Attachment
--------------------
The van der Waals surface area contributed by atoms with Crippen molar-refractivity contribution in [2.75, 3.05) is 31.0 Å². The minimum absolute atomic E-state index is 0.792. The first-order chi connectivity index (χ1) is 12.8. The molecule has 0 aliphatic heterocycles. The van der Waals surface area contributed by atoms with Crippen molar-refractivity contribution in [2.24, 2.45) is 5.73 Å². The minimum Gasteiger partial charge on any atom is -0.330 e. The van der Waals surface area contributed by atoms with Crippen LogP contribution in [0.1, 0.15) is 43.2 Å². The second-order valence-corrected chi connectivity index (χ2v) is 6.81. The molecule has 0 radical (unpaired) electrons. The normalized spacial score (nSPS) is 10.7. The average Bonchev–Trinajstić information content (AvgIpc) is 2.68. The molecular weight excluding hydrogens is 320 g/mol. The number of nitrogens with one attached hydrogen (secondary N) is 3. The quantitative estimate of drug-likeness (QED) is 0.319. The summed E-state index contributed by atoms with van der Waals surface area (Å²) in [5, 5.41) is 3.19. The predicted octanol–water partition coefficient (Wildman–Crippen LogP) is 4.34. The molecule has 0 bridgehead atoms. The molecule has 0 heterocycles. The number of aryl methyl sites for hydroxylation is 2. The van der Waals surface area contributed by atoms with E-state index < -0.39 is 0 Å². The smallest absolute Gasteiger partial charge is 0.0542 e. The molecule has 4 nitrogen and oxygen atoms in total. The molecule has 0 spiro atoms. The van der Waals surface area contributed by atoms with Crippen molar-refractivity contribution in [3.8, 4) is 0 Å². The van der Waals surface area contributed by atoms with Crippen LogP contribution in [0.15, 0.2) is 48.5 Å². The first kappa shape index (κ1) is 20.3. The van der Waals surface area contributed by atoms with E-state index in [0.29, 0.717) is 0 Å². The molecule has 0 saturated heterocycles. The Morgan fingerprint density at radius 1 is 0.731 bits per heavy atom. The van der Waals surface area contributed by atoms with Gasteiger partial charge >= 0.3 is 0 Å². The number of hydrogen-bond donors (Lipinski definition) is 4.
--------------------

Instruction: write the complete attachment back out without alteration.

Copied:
The van der Waals surface area contributed by atoms with Crippen molar-refractivity contribution in [2.75, 3.05) is 31.0 Å². The minimum absolute atomic E-state index is 0.792. The first-order chi connectivity index (χ1) is 12.8. The molecule has 0 aliphatic heterocycles. The van der Waals surface area contributed by atoms with Crippen molar-refractivity contribution in [2.24, 2.45) is 5.73 Å². The minimum Gasteiger partial charge on any atom is -0.330 e. The van der Waals surface area contributed by atoms with Crippen LogP contribution in [0.1, 0.15) is 43.2 Å². The second-order valence-corrected chi connectivity index (χ2v) is 6.81. The molecule has 0 radical (unpaired) electrons. The normalized spacial score (nSPS) is 10.7. The average Bonchev–Trinajstić information content (AvgIpc) is 2.68. The molecular weight excluding hydrogens is 320 g/mol. The number of nitrogens with one attached hydrogen (secondary N) is 3. The quantitative estimate of drug-likeness (QED) is 0.319. The summed E-state index contributed by atoms with van der Waals surface area (Å²) in [5, 5.41) is 3.19. The predicted octanol–water partition coefficient (Wildman–Crippen LogP) is 4.34. The molecule has 0 bridgehead atoms. The molecule has 0 heterocycles. The number of aryl methyl sites for hydroxylation is 2. The van der Waals surface area contributed by atoms with E-state index < -0.39 is 0 Å². The smallest absolute Gasteiger partial charge is 0.0542 e. The molecule has 4 nitrogen and oxygen atoms in total. The molecule has 0 spiro atoms. The van der Waals surface area contributed by atoms with Crippen molar-refractivity contribution in [3.8, 4) is 0 Å². The van der Waals surface area contributed by atoms with Crippen LogP contribution in [0.15, 0.2) is 48.5 Å². The first kappa shape index (κ1) is 20.3. The van der Waals surface area contributed by atoms with E-state index in [0.29, 0.717) is 0 Å². The molecule has 0 saturated heterocycles. The Morgan fingerprint density at radius 1 is 0.731 bits per heavy atom. The van der Waals surface area contributed by atoms with Gasteiger partial charge >= 0.3 is 0 Å². The number of hydrogen-bond donors (Lipinski definition) is 4.